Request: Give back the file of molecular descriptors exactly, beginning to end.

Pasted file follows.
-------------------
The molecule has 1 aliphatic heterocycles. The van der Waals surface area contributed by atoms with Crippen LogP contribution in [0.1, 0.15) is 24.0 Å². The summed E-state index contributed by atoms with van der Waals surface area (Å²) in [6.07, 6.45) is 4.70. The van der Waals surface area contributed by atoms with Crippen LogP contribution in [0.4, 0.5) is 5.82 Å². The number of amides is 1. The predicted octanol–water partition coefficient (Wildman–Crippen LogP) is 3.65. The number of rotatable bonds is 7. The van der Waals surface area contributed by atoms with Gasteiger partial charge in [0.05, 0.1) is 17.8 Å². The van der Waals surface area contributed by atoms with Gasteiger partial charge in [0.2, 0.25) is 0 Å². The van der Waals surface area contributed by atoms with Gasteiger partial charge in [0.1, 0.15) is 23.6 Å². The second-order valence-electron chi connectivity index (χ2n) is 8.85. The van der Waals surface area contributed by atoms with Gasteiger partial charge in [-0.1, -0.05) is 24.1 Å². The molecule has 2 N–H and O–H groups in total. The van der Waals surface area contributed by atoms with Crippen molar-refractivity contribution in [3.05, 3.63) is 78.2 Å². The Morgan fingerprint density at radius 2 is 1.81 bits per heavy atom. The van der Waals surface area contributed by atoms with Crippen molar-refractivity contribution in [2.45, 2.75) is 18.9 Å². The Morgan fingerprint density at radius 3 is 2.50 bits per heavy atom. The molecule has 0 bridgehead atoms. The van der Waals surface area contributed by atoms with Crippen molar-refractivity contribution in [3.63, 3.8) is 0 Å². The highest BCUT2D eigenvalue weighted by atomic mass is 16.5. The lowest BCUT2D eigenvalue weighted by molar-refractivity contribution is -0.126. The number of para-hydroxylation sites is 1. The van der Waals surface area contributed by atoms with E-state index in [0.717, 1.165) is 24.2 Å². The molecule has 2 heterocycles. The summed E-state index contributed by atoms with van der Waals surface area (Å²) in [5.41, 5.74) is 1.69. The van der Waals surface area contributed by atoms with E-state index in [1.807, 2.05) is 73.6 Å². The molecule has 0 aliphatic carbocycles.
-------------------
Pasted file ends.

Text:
The molecule has 1 aliphatic heterocycles. The van der Waals surface area contributed by atoms with Crippen LogP contribution in [0.1, 0.15) is 24.0 Å². The summed E-state index contributed by atoms with van der Waals surface area (Å²) in [6.07, 6.45) is 4.70. The van der Waals surface area contributed by atoms with Crippen LogP contribution in [0.4, 0.5) is 5.82 Å². The number of amides is 1. The predicted octanol–water partition coefficient (Wildman–Crippen LogP) is 3.65. The number of rotatable bonds is 7. The van der Waals surface area contributed by atoms with Gasteiger partial charge in [0.05, 0.1) is 17.8 Å². The van der Waals surface area contributed by atoms with Gasteiger partial charge in [0.2, 0.25) is 0 Å². The van der Waals surface area contributed by atoms with Gasteiger partial charge in [0.1, 0.15) is 23.6 Å². The second-order valence-electron chi connectivity index (χ2n) is 8.85. The van der Waals surface area contributed by atoms with Gasteiger partial charge in [-0.1, -0.05) is 24.1 Å². The molecule has 2 N–H and O–H groups in total. The van der Waals surface area contributed by atoms with Crippen molar-refractivity contribution in [3.05, 3.63) is 78.2 Å². The Morgan fingerprint density at radius 2 is 1.81 bits per heavy atom. The van der Waals surface area contributed by atoms with Crippen molar-refractivity contribution in [2.45, 2.75) is 18.9 Å². The Morgan fingerprint density at radius 3 is 2.50 bits per heavy atom. The molecule has 0 bridgehead atoms. The van der Waals surface area contributed by atoms with Crippen molar-refractivity contribution in [3.63, 3.8) is 0 Å². The highest BCUT2D eigenvalue weighted by atomic mass is 16.5. The lowest BCUT2D eigenvalue weighted by molar-refractivity contribution is -0.126. The number of para-hydroxylation sites is 1. The van der Waals surface area contributed by atoms with E-state index in [0.717, 1.165) is 24.2 Å². The molecule has 2 heterocycles. The summed E-state index contributed by atoms with van der Waals surface area (Å²) in [5.41, 5.74) is 1.69. The van der Waals surface area contributed by atoms with E-state index in [1.807, 2.05) is 73.6 Å². The molecule has 0 aliphatic carbocycles.